Sandy Lyle (1 Open, 1 Masters, 5 Ryder Cup's.)


Alexander Walter Barr "Sandy" Lyle, MBE (born 9 February 1958) is a Scottish professional golfer. Lyle has won two major championships during his career. Along with Nick Faldo and Ian Woosnam, he became one of Britain's top golfers during the 1980s. He spent 167 weeks in the top-10 of the Official World Golf Ranking from its introduction, in 1986, until 1989.[1] Lyle was inducted to the World Golf Hall of Fame in May 2012.[2]

Lyle was born in Shrewsbury, England and now lives in Scotland with his wife Jolande and children Lonneke and Quintin. He represented Scotland during his professional career. He was introduced to golf by his father, Alex, who had taken the family from Scotland to England in 1955 when he became resident professional at Hawkstone Park golf course. Their family home was just 40 yards from the pro-shop and 18th green. He began playing with miniature clubs at the age of 3. At schoolboy, junior and amateur level Lyle represented England . As an amateur Lyle made his debut in The Open Championship at age 16 in 1974, and won the Brabazon Trophy in 1975 and 1977. He was a member of the Walker Cup team for both 1975 and 1977.

In 1977 he turned professional and decided to represent Scotland. He was medalist at the 1977 Qualifying School tournament for the European Tour. His first professional win came in the 1978 Nigerian Open, and he also won the Sir Henry Cotton Award as European Rookie of the Year that season. Lyle attained the first of an eventual 18 European Tour titles in 1979.

Lyle partnered with Sam Torrance for Scotland to finish runner-up at the World Cup of Golf team event in both 1979 and 1980; in the latter year Lyle captured the low individual trophy in that event.

Lyle showed his quality by winning The Open Championship at Royal St George's Golf Club in 1985. He was the first British winner since Tony Jacklin in 1969, and continued the rise of European golfers in the world scene.

Lyle was a member of five European Ryder Cup teams, from 1979 to 1987 inclusive. Highlights from those years included the team that was victorious at the Belfry in the autumn of 1985, and the 1987 team which won for the first time ever on American soil, at Muirfield Village.

For many golf fans he is best known for the bunker shot at the 18th hole in the final round of the Masters in 1988 when he became the first Briton to wear the green jacket.[3] He also won two other events on the PGA Tour that season, along with the World Match Play Championship, after being a losing finalist on several occasions.

Lyle topped the European Tour's order of merit in 1979, 1980 and 1985. He finished in the top ten nine times between 1979 and 1992. He was also a member of the PGA Tour for several years and finished seventh on the US money list in 1988, despite a limited playing schedule. He won the 1987 Tournament Players Championship, one of the most prestigious American titles. Lyle's form dropped after 1992, when he was 34, and he has not won a significant event since.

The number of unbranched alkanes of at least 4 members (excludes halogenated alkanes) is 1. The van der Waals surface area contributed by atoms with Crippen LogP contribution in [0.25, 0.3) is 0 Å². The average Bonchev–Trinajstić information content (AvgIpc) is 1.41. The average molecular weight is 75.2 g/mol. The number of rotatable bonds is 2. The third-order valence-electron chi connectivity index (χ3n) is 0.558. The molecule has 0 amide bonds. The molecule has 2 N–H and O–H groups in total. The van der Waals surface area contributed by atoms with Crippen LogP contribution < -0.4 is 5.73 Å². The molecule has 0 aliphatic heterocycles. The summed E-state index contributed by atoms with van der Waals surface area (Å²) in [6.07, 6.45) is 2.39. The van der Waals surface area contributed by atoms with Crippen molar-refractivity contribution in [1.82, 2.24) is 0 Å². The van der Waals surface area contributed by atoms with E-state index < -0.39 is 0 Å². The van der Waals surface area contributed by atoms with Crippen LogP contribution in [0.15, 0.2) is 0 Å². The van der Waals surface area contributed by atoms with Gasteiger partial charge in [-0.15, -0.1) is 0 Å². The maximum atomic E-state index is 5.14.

As a player, Lyle is known for his cool temperament and placid exterior. In his peak years, he was very long from the tee and through the set, and had enough accuracy to master any course. His achievements inspired fellow rivals such as Nick Faldo and Ian Woosnam to raise their games, and go on to win the majors. Lyle published his first book, "To the Fairway Born" in 2006. In the same year he was assistant captain to Ian Woosnam when Europe won the Ryder Cup. He had been hoping to be picked as the captain for the 2010 European Ryder Cup team but missed out to Colin Montgomerie.[4]

In July 2009, Lyle got into a very public row with Colin Montgomerie where he unfavourably compared Montgomerie's actions at the Indonesian Open four years previously with his own actions in not completing a round at the 2008 Open Championship.[5] Reaction to this was mixed with some players supporting Lyle while other players and commentators felt that Lyle's timing was unfortunate and that any point he may have had was lost in the ensuing controversy.[6]

On turning 50 in 2008, Lyle played on the Champions Tour[7] and the European Senior Tour.

Lyle won his first tournament in 19 years when he captured his first European Senior Tour title at the 2011 ISPS Handa Senior World Championship, held in China.[8]